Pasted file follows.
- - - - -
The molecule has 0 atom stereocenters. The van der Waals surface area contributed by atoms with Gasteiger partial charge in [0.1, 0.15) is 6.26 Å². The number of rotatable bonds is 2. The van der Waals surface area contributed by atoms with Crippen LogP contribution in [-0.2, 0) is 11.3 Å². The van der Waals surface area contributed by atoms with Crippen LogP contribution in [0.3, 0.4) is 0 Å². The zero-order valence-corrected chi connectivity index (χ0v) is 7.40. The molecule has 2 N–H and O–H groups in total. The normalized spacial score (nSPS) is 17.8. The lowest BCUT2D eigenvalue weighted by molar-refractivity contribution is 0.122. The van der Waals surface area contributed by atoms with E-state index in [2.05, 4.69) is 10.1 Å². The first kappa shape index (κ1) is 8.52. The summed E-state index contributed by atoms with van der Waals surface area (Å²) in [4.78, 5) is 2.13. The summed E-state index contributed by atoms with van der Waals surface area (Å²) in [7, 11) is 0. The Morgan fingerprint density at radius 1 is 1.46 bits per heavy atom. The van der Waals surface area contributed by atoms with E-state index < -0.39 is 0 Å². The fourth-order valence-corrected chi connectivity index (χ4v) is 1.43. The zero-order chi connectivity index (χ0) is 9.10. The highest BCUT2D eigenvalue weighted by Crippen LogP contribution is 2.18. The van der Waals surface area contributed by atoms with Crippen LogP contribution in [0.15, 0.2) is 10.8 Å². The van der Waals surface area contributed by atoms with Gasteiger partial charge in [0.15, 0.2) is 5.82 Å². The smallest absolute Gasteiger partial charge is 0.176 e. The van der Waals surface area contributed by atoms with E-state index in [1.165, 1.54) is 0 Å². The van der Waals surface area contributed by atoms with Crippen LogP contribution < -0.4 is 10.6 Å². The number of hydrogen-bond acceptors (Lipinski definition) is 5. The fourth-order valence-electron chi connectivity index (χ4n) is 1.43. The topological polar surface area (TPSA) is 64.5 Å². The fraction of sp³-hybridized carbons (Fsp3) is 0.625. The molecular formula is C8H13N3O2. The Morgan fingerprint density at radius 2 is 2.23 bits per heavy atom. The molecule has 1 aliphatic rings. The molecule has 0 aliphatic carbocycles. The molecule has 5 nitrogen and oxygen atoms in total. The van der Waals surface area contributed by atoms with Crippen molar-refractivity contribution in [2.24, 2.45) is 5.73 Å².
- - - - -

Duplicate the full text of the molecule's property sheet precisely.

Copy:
The molecule has 0 atom stereocenters. The van der Waals surface area contributed by atoms with Gasteiger partial charge in [0.1, 0.15) is 6.26 Å². The number of rotatable bonds is 2. The van der Waals surface area contributed by atoms with Crippen LogP contribution in [-0.2, 0) is 11.3 Å². The van der Waals surface area contributed by atoms with Crippen LogP contribution in [0.3, 0.4) is 0 Å². The zero-order valence-corrected chi connectivity index (χ0v) is 7.40. The molecule has 2 N–H and O–H groups in total. The normalized spacial score (nSPS) is 17.8. The lowest BCUT2D eigenvalue weighted by molar-refractivity contribution is 0.122. The van der Waals surface area contributed by atoms with E-state index in [2.05, 4.69) is 10.1 Å². The first kappa shape index (κ1) is 8.52. The summed E-state index contributed by atoms with van der Waals surface area (Å²) in [4.78, 5) is 2.13. The summed E-state index contributed by atoms with van der Waals surface area (Å²) in [7, 11) is 0. The Morgan fingerprint density at radius 1 is 1.46 bits per heavy atom. The van der Waals surface area contributed by atoms with E-state index < -0.39 is 0 Å². The fourth-order valence-corrected chi connectivity index (χ4v) is 1.43. The zero-order chi connectivity index (χ0) is 9.10. The highest BCUT2D eigenvalue weighted by Crippen LogP contribution is 2.18. The van der Waals surface area contributed by atoms with Crippen LogP contribution in [0.15, 0.2) is 10.8 Å². The van der Waals surface area contributed by atoms with Gasteiger partial charge in [0.15, 0.2) is 5.82 Å². The smallest absolute Gasteiger partial charge is 0.176 e. The van der Waals surface area contributed by atoms with E-state index in [1.165, 1.54) is 0 Å². The van der Waals surface area contributed by atoms with Crippen LogP contribution < -0.4 is 10.6 Å². The number of hydrogen-bond acceptors (Lipinski definition) is 5. The fourth-order valence-electron chi connectivity index (χ4n) is 1.43. The topological polar surface area (TPSA) is 64.5 Å². The fraction of sp³-hybridized carbons (Fsp3) is 0.625. The molecular formula is C8H13N3O2. The Morgan fingerprint density at radius 2 is 2.23 bits per heavy atom. The molecule has 1 aliphatic rings. The molecule has 0 aliphatic carbocycles. The molecule has 5 nitrogen and oxygen atoms in total. The van der Waals surface area contributed by atoms with Crippen molar-refractivity contribution in [2.24, 2.45) is 5.73 Å².